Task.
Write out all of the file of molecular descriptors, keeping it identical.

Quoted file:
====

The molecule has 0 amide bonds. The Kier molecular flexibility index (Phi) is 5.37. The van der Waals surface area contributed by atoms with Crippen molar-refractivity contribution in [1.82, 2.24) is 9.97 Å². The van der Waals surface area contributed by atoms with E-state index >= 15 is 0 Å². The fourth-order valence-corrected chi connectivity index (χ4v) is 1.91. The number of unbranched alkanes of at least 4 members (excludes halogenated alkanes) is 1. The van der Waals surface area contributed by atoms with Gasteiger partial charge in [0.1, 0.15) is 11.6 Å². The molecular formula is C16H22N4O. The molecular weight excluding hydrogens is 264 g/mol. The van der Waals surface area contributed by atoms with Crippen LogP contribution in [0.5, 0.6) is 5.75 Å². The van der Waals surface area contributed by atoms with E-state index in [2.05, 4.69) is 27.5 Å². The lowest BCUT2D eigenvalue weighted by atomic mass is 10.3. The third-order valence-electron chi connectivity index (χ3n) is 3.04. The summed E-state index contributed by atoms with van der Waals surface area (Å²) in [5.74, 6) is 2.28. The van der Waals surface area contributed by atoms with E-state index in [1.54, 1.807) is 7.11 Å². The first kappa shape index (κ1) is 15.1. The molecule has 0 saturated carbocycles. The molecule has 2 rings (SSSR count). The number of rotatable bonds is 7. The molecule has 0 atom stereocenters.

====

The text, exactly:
The molecule has 0 amide bonds. The Kier molecular flexibility index (Phi) is 5.37. The van der Waals surface area contributed by atoms with Crippen molar-refractivity contribution in [1.82, 2.24) is 9.97 Å². The van der Waals surface area contributed by atoms with E-state index >= 15 is 0 Å². The fourth-order valence-corrected chi connectivity index (χ4v) is 1.91. The number of unbranched alkanes of at least 4 members (excludes halogenated alkanes) is 1. The van der Waals surface area contributed by atoms with Gasteiger partial charge in [0.1, 0.15) is 11.6 Å². The molecular formula is C16H22N4O. The molecular weight excluding hydrogens is 264 g/mol. The van der Waals surface area contributed by atoms with Crippen LogP contribution in [0.5, 0.6) is 5.75 Å². The van der Waals surface area contributed by atoms with E-state index in [2.05, 4.69) is 27.5 Å². The lowest BCUT2D eigenvalue weighted by atomic mass is 10.3. The third-order valence-electron chi connectivity index (χ3n) is 3.04. The summed E-state index contributed by atoms with van der Waals surface area (Å²) in [5.74, 6) is 2.28. The van der Waals surface area contributed by atoms with E-state index in [1.54, 1.807) is 7.11 Å². The first kappa shape index (κ1) is 15.1. The molecule has 0 saturated carbocycles. The molecule has 2 rings (SSSR count). The number of rotatable bonds is 7. The molecule has 0 atom stereocenters.